Once Upon a Time Proletarian
Part of the documentary film series
Visions of a New China
Once Upon A Time Proletarian 曾经的无产者
Dir. GUO Xiaolu 郭小橹
China/Germany/UK. 2009. 76 min. Digibeta. English subtitles.
Thirteen chapters provide poignant snapshots of individuals navigating the modern China. An old peasant calls his country “shit” and yearns for the old days when greed and corruption were less rampant; a young car washer from the countryside calls Beijing huge and unfriendly; a young woman at a hair salon wants to find a rich husband; businessmen sit around and chat about the prices of Russian prostitutes… This meditative film offers an existentialist take on the common experience of disillusionment and disorientation in an evolving social and economic landscape that is far removed from the bygone days of Mao. Filmmaker Guo Xiaolu is also a prolific writer. Among her works are A Concise Chinese-English Dictionary for Lovers and 20 Fragments of a Ravenous Youth.
"A wonderful spontaneity that captures a fleeting moment in China's history." — Daniel Trilling, New Statesman
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GUO Xiaolu (b. 1973) was born in a fishing village in southern China. She is a novelist and filmmaker who uses film and literary language to explore themes of alienation, memory, personal journeys, daily tragedies and develops her own vision of China's past and its future in a global environment. She studied film at the Beijing Film Academy and published six books in China before moving to London in 2002. The English translation of Village of Stone was shortlisted for the Independent Foreign Fiction Prize and nominated for the International IMPAC Dublin Literary Award. Her first novel written in English, A Concise Chinese-English Dictionary for Lovers was shortlisted for the Orange Broadband Prize for Fiction, and 20 Fragments of a Ravenous Youth, published in 2008, was longlisted for the Man Asian Literary Prize. Xiaolu's film career continues to flourish; her feature, She, A Chinese, premiered at the 2009 Locarno International Film Festival and took the highest prize, the Golden Leopard. Her documentary We Went to Wonderland (2008) was selected for the New Directors/New Films Festival in New York in 2008.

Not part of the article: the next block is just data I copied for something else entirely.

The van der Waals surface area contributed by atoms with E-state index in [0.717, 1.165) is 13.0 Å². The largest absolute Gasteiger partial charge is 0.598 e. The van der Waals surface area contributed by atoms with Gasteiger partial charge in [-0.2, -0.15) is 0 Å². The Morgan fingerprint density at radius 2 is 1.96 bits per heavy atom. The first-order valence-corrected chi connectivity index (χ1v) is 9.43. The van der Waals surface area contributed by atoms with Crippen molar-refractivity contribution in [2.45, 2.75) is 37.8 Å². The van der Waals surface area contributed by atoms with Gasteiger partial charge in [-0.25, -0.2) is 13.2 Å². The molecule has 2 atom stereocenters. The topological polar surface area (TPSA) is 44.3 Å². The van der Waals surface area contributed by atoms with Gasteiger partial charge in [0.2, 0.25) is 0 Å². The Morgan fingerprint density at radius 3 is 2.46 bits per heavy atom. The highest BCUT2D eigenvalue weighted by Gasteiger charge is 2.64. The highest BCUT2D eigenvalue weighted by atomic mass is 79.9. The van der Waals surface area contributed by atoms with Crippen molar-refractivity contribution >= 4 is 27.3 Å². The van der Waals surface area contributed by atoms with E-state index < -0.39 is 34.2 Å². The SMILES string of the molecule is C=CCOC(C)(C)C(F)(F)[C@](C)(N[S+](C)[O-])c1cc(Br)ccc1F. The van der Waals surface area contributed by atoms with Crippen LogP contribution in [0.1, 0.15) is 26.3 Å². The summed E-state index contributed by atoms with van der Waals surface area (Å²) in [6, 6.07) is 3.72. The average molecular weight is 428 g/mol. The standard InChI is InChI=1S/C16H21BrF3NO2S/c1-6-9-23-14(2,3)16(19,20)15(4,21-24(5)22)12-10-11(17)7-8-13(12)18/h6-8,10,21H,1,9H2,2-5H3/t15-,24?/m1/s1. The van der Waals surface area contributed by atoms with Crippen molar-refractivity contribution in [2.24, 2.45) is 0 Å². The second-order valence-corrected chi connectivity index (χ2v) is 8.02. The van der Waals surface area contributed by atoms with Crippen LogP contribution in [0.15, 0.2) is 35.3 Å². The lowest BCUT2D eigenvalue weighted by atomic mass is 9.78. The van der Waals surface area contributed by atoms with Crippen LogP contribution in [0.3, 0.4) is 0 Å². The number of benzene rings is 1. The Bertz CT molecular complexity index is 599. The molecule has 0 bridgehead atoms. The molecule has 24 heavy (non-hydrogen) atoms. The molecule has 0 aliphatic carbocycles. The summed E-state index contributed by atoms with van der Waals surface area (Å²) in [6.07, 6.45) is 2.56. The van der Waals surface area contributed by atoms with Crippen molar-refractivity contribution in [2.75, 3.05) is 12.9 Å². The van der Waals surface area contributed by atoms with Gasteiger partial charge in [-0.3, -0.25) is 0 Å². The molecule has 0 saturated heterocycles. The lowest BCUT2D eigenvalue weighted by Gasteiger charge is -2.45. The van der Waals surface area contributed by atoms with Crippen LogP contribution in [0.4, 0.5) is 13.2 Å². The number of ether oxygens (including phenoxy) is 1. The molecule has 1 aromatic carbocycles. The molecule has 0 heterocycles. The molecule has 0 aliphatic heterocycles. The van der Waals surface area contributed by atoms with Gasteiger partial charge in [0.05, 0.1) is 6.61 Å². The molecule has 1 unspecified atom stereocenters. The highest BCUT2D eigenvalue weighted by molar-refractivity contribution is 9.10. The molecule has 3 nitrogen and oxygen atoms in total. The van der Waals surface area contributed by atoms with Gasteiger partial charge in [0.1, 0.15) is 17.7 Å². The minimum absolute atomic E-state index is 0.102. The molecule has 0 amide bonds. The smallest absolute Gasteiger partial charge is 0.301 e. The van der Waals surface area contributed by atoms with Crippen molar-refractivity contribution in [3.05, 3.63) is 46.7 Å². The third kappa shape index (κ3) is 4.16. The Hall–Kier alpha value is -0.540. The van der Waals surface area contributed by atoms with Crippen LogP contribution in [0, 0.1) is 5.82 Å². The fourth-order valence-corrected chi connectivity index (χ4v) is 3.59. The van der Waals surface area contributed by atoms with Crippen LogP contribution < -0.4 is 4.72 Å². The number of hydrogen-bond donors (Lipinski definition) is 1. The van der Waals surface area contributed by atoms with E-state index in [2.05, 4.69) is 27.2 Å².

The Visions of a New China film series is supported in part by a grant from the Open Society Foundations. Additional support is provided by the Center on U.S.-China Relations and New York State Council on the Arts.
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